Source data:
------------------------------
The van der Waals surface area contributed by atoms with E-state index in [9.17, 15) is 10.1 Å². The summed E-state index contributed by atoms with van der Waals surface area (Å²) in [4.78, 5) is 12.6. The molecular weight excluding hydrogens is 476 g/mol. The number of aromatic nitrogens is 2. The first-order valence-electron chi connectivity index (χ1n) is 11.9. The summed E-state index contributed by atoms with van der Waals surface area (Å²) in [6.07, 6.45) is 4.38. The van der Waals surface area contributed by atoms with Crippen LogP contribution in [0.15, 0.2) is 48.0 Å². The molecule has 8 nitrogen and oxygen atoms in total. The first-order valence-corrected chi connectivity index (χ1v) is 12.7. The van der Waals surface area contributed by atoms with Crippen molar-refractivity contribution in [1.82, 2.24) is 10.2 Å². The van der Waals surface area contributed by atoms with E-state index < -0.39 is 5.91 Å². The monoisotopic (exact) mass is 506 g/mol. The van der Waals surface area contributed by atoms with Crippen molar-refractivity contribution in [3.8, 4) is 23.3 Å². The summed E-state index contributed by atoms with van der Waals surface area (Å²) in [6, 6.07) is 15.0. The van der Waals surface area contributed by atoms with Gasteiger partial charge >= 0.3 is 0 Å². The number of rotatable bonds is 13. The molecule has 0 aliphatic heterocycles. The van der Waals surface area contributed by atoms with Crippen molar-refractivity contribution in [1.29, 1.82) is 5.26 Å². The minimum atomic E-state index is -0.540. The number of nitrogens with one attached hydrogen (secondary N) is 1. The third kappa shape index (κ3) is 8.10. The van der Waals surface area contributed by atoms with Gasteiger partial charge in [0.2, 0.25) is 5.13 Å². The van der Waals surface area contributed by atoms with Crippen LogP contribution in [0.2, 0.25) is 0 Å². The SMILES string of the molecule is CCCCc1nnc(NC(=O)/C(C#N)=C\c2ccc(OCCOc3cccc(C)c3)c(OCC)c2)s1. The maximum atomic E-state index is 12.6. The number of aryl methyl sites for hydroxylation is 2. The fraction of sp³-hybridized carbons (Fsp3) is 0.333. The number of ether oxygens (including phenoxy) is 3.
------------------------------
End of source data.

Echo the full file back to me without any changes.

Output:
The van der Waals surface area contributed by atoms with E-state index in [9.17, 15) is 10.1 Å². The summed E-state index contributed by atoms with van der Waals surface area (Å²) in [4.78, 5) is 12.6. The molecular weight excluding hydrogens is 476 g/mol. The number of aromatic nitrogens is 2. The first-order valence-electron chi connectivity index (χ1n) is 11.9. The summed E-state index contributed by atoms with van der Waals surface area (Å²) in [6.07, 6.45) is 4.38. The van der Waals surface area contributed by atoms with Crippen LogP contribution in [0.15, 0.2) is 48.0 Å². The molecule has 8 nitrogen and oxygen atoms in total. The first-order valence-corrected chi connectivity index (χ1v) is 12.7. The van der Waals surface area contributed by atoms with Crippen molar-refractivity contribution in [1.82, 2.24) is 10.2 Å². The van der Waals surface area contributed by atoms with E-state index < -0.39 is 5.91 Å². The monoisotopic (exact) mass is 506 g/mol. The van der Waals surface area contributed by atoms with Crippen molar-refractivity contribution in [3.8, 4) is 23.3 Å². The summed E-state index contributed by atoms with van der Waals surface area (Å²) in [6, 6.07) is 15.0. The van der Waals surface area contributed by atoms with Gasteiger partial charge >= 0.3 is 0 Å². The number of rotatable bonds is 13. The molecule has 0 aliphatic heterocycles. The van der Waals surface area contributed by atoms with Crippen molar-refractivity contribution in [1.29, 1.82) is 5.26 Å². The minimum atomic E-state index is -0.540. The number of nitrogens with one attached hydrogen (secondary N) is 1. The third kappa shape index (κ3) is 8.10. The van der Waals surface area contributed by atoms with Gasteiger partial charge in [0.2, 0.25) is 5.13 Å². The van der Waals surface area contributed by atoms with Crippen LogP contribution in [0.2, 0.25) is 0 Å². The SMILES string of the molecule is CCCCc1nnc(NC(=O)/C(C#N)=C\c2ccc(OCCOc3cccc(C)c3)c(OCC)c2)s1. The maximum atomic E-state index is 12.6. The number of aryl methyl sites for hydroxylation is 2. The fraction of sp³-hybridized carbons (Fsp3) is 0.333. The number of ether oxygens (including phenoxy) is 3.